Yum

I’m not dead just yet. School is hard, and I’d love to sleep the next nine months away. I want to be done mostly because I want to get to work. I’m only in week 2 with my current students, but they seem like great groups, and it doesn’t sound weird to me that if I like a job, am good at it, that I should want to do just that for a while. We ask kids what they want to be when they grow up, but wouldn’t it be funny if a child stared down some faux inquisitive adult and said “well, I’m really enjoying having no responsibilities and my work with crayons is unrivaled in my field, so I think I’d like to be a child for a while thanks.” I’m planning on moving on to a PhD eventually, and I’m almost through with my MA, but sweet fuck I cannot wait to just spend a little time being done. Just a little.

24 Replies to “My Aspirations: Sponsored by Rapidly Decaying Hope”

  1. “We ask kids what they want to be when they grow up, but wouldn’t it be funny if a child stared down some faux inquisitive adult and said “well, I’m really enjoying having no responsibilities and my work with crayons is unrivaled in my field, so I think I’d like to be a child for a while thanks.” This part made me so emotional it gave me goosebumps. Everything just seems easier when we’re kids, right?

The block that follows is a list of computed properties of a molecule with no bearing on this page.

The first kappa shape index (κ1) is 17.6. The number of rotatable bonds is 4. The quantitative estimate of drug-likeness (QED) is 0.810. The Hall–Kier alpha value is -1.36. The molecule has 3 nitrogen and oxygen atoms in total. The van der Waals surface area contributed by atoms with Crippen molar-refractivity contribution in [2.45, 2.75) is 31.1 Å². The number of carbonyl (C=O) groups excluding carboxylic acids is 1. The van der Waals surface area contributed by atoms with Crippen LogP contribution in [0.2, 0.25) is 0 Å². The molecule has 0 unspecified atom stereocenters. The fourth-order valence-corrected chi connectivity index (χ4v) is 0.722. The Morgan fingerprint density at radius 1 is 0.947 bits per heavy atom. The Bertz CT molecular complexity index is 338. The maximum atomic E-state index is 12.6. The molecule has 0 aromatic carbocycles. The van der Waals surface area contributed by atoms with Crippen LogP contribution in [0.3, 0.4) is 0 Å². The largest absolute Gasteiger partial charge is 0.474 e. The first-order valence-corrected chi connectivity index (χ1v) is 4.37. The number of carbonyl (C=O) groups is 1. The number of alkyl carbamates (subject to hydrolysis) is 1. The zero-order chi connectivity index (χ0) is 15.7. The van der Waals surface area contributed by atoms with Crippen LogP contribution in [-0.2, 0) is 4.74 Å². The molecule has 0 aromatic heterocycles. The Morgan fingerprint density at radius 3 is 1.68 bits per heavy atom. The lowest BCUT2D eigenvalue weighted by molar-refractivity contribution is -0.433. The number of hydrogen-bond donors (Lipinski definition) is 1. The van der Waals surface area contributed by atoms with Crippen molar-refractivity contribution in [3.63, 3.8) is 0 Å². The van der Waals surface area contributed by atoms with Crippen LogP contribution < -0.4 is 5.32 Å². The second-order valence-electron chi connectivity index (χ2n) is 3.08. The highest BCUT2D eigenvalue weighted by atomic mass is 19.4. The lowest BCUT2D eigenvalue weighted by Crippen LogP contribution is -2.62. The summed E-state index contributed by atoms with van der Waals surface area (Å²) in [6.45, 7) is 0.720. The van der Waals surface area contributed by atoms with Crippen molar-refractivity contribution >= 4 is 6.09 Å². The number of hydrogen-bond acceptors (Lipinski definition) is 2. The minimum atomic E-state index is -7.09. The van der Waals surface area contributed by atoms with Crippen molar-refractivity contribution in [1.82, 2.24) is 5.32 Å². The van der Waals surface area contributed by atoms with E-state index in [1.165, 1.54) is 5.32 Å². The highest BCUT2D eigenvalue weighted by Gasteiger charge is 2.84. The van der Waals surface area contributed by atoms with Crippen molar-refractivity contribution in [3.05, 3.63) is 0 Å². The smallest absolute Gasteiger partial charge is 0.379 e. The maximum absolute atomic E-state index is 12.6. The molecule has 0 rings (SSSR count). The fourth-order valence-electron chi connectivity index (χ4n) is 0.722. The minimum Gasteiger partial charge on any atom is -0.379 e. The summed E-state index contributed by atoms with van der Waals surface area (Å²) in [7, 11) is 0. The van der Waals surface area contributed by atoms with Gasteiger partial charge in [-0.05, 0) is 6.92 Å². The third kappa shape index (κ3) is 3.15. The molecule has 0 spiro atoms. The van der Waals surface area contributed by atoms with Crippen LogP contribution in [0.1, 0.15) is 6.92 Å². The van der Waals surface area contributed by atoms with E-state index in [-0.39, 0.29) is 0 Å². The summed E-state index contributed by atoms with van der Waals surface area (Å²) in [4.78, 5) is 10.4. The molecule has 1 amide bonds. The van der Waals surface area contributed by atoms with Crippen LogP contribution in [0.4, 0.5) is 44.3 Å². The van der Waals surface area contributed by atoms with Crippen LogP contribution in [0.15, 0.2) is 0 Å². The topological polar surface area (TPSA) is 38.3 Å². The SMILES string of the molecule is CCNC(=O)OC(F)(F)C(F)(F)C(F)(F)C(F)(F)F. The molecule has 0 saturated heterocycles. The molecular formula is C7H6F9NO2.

This is the first time I hear about a career as the president of dragons. And yes, I think a career in napping would do.

    Liked by 1 person

    1. I vividly remember how simple everything was as a tiny child. If only we could combine adult autonomy with childlike irresponsibility… or maybe that’s how monsters are made.

      I think if teaching doesn’t work out, dragon leadership or professional napping is where I’m headed. I’ll let you know if a position opens up in the sleep industry

      Liked by 1 person

      1. As much as I like to combine adult autonomy with childlike irresponsibility, don’t they cancel each other out in a way?

        Haha, a (sleeping) position in the sleep industry 😛 Thanks! Now that I think about it, sleeping for a living really sounds like a dream! Anyway, something tells me teaching is actually working for you.

        Liked by 1 person

      2. I think they’d cancel out unless you’re really a master of the craft: you’d have to act autonomously and with no consideration of consequences. That almost sounds like work.

        Teaching might be for me, but we’ll see how I hold up over the years. This blog might become a logbook of my descent into insanity.

        Liked by 1 person

  2. This post made me laugh so hard! It reminds me of when poor college age daughter came home yesterday and said “adulting is hard, I want to go back!”
    Just remember that another part of adulting is balancing the responsibilities with joy. Sometimes, just for a while, it is okay to blow of everything and eat that ice cream or take a nap. Lay down, rest, and come back in a little while refreshed. 🙂
    -K

    Liked by 1 person